nuclear power

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nuclear power

power, esp electrical or motive, produced by a nuclear reactor

nuclear power

[′nü·klē·ər ′pau̇·ər]
(nucleonics)
Power whose source is nuclear fission or fusion.

Nuclear power

Power derived from fission or fusion nuclear reactions. More conventionally, nuclear power is interpreted as the utilization of the fission reactions in a nuclear power reactor to produce steam for electric power production, for ship propulsion, or for process heat. Fission reactions involve the breakup of the nucleus of high-mass atoms and yield an energy release which is more than a millionfold greater than that obtained from chemical reactions involving the burning of a fuel. Successful control of the nuclear fission reactions utilizes this intensive source of energy.

Fission reactions provide intensive sources of energy. For example, the fissioning of an atom of uranium yields about 200 MeV, whereas the oxidation of an atom of carbon releases only 4 eV. On a weight basis, this 50 × 106 energy ratio becomes about 2.5 × 106. Uranium consists of several isotopes, only 0.7% of which is uranium-235, the fissile fuel currently used in reactors. Even with these considerations, including the need to enrich the fuel to several percent uranium-235, the fission reactions are attractive energy sources when coupled with abundant and relatively cheap uranium ore.

Although the main process of nuclear power is the release of energy in the fission process which occurs in the reactor, there are a number of other important processes, such as mining and waste disposal, which both precede and follow fission. Together they constitute the nuclear fuel cycle. See Nuclear fuel cycle

Power reactors include light-water-moderated and -cooled reactors (LWRs), including the pressurized-water reactor (PWR) and the boiling-water reactor (BWR). The high-temperature gas-cooled reactor (HTGR), and the liquid-metal-cooled fast breeder reactor (LMFBR) have reached a high level of development but are not used for commercial purposes. See Nuclear reactor

Critics of nuclear power consider the radioactive wastes generated by the nuclear industry to be too great a burden for society to bear. They argue that since the high-level wastes will contain highly toxic materials with long half-lives, such as a few tenths of one percent of plutonium that was in the irradiated fuel, the safekeeping of these materials must be assured for time periods longer than social orders have existed in the past. Nuclear proponents answer that the time required for isolation is much shorter, since only 500 to 1000 years is needed before the hazard posed by nuclear waste falls below that posed by common natural ore deposits in the environment. See Radioactive waste management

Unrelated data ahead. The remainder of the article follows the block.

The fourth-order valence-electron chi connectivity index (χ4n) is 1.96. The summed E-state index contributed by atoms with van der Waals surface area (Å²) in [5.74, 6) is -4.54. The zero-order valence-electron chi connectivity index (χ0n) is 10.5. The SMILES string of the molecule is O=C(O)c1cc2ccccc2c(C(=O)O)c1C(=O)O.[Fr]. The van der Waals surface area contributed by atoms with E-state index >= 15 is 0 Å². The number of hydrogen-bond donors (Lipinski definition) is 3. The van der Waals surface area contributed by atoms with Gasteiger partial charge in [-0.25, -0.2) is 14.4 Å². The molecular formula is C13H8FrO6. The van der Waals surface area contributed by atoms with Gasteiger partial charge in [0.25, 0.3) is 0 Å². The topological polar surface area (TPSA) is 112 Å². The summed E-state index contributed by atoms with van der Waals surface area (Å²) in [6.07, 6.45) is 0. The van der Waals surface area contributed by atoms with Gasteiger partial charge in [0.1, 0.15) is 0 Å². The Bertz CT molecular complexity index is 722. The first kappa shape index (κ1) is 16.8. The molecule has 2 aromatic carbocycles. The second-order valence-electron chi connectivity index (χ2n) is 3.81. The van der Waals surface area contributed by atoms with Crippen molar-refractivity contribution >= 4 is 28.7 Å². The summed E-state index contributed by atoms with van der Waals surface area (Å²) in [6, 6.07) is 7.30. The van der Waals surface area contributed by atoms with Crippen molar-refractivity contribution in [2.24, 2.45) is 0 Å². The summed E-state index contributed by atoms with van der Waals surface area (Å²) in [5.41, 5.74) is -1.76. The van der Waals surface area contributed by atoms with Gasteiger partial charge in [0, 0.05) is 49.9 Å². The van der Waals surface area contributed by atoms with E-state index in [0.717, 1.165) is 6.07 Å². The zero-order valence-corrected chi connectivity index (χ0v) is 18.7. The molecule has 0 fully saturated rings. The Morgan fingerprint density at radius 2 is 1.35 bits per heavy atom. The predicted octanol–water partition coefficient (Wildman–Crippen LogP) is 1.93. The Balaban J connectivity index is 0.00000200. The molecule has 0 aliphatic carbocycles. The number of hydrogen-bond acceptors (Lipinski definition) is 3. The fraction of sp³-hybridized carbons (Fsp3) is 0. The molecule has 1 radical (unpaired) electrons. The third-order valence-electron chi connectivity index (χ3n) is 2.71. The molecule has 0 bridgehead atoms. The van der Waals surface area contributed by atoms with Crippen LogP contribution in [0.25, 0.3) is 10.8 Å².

Nuclear power facilities present a potential hazard rarely encounted with other facilities; that is, radiation. A major health hazard would result if, for instance, a significant fraction of the core inventory of a power reactor were released to the atmosphere. Such a release of radioactivity is clearly unacceptable, and steps are taken to assure it could never happen. These include use of engineered safety systems, various construction and design codes, regulations on reactor operation, and periodic maintenance and inspection.

References in periodicals archive ?
Nuclear waste has been building at nuclear power facilities throughout the United States, which has continued to generate nuclear power without any plan for permanent disposal of waste.
The level of sophistication and reliability these sensors offer will greatly enhance the safety of any industrial process using hydrogen - from protecting semiconductor and refinery processes to the detection of hydrogen gas leaks in nuclear power facilities,'' he said.
The agreed framework commits Pyongyang to suspend and eventually dismantle its weapons-grade nuclear power facilities in exchange for the two reactors and a stopgap supply of fuel oil.
As EQE, the owner of Eqecat, we provide consulting services to all the industries that insurance companies write-policies to--the oil and gas industry, chemical industry, transportation, Fortune 1000 companies, the government, research institutions and commercial nuclear power facilities worldwide," he said.
4 billion in revenue last year--CBS pursued flight-of-fancy acquisitions, including nuclear power facilities.
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Companies which run nuclear power facilities are required by the 1961 Atomic Energy Damage Compensation Law to take out insurance policies to compensate for any damage resulting from nuclear-related accidents.
The accord commits North Korea to freezing and eventually dismantling its weapons-grade nuclear power facilities in exchange for two light-water reactors and a stopgap supply of fuel oil until one of the reactors begins operations.
Even though the fuel would be cheap, nuclear power facilities are tremendously more expensive to build than those using fossil fuels.
Demand and market value forecasts for the CRA units used in commercial nuclear power facilities across the world are also examined in the report.
The R&D that has underpinned the industry has mainly been conducted at universities, and is particularly strong in basic research fields such as materials and analytical measurement, as well as decommissioning techniques, including the disposal of waste, since there is a large number of ageing nuclear power facilities in the UK.
If a highly developed country like Japan could experience a disaster as serious as the 2011 meltdown at Fukushima, how can sub-Saharan African countries -- which have less budgetary freedom and comparatively poor records when it comes to maintenance, regulation and overall stability -- hope to operate nuclear power facilities safely?

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